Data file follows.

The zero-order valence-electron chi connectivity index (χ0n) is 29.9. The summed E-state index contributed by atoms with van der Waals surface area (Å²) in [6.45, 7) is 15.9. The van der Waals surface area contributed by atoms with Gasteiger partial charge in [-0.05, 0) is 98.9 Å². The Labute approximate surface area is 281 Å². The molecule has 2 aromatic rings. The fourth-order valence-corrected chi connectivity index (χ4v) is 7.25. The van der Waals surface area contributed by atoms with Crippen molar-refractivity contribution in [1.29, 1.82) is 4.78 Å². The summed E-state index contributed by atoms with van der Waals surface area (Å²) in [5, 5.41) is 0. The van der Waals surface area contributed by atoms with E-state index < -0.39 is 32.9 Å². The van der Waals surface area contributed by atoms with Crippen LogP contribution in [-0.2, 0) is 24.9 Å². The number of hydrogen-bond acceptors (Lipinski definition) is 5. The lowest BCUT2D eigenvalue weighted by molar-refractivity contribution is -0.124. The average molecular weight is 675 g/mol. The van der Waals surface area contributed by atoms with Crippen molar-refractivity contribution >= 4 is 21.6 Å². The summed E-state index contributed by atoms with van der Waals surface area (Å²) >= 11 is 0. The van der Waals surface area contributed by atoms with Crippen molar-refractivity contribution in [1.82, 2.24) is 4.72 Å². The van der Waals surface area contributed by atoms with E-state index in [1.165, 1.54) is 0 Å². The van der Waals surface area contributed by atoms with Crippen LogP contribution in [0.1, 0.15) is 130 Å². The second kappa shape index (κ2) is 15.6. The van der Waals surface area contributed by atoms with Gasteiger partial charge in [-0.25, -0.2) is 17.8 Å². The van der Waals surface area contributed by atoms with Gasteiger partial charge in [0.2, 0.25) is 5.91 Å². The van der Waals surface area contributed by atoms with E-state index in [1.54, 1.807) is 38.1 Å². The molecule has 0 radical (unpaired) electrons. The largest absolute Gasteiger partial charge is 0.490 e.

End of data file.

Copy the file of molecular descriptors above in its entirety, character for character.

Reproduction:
The zero-order valence-electron chi connectivity index (χ0n) is 29.9. The summed E-state index contributed by atoms with van der Waals surface area (Å²) in [6.45, 7) is 15.9. The van der Waals surface area contributed by atoms with Gasteiger partial charge in [-0.05, 0) is 98.9 Å². The Labute approximate surface area is 281 Å². The molecule has 2 aromatic rings. The fourth-order valence-corrected chi connectivity index (χ4v) is 7.25. The van der Waals surface area contributed by atoms with Crippen molar-refractivity contribution in [1.29, 1.82) is 4.78 Å². The summed E-state index contributed by atoms with van der Waals surface area (Å²) in [5, 5.41) is 0. The van der Waals surface area contributed by atoms with E-state index < -0.39 is 32.9 Å². The van der Waals surface area contributed by atoms with Crippen LogP contribution in [-0.2, 0) is 24.9 Å². The number of hydrogen-bond acceptors (Lipinski definition) is 5. The lowest BCUT2D eigenvalue weighted by molar-refractivity contribution is -0.124. The average molecular weight is 675 g/mol. The van der Waals surface area contributed by atoms with Crippen molar-refractivity contribution >= 4 is 21.6 Å². The summed E-state index contributed by atoms with van der Waals surface area (Å²) >= 11 is 0. The van der Waals surface area contributed by atoms with Crippen molar-refractivity contribution in [1.82, 2.24) is 4.72 Å². The van der Waals surface area contributed by atoms with E-state index in [1.165, 1.54) is 0 Å². The van der Waals surface area contributed by atoms with Crippen LogP contribution in [0.1, 0.15) is 130 Å². The second kappa shape index (κ2) is 15.6. The van der Waals surface area contributed by atoms with Gasteiger partial charge in [-0.25, -0.2) is 17.8 Å². The van der Waals surface area contributed by atoms with Gasteiger partial charge in [0.2, 0.25) is 5.91 Å². The van der Waals surface area contributed by atoms with E-state index in [1.54, 1.807) is 38.1 Å². The molecule has 0 radical (unpaired) electrons. The largest absolute Gasteiger partial charge is 0.490 e.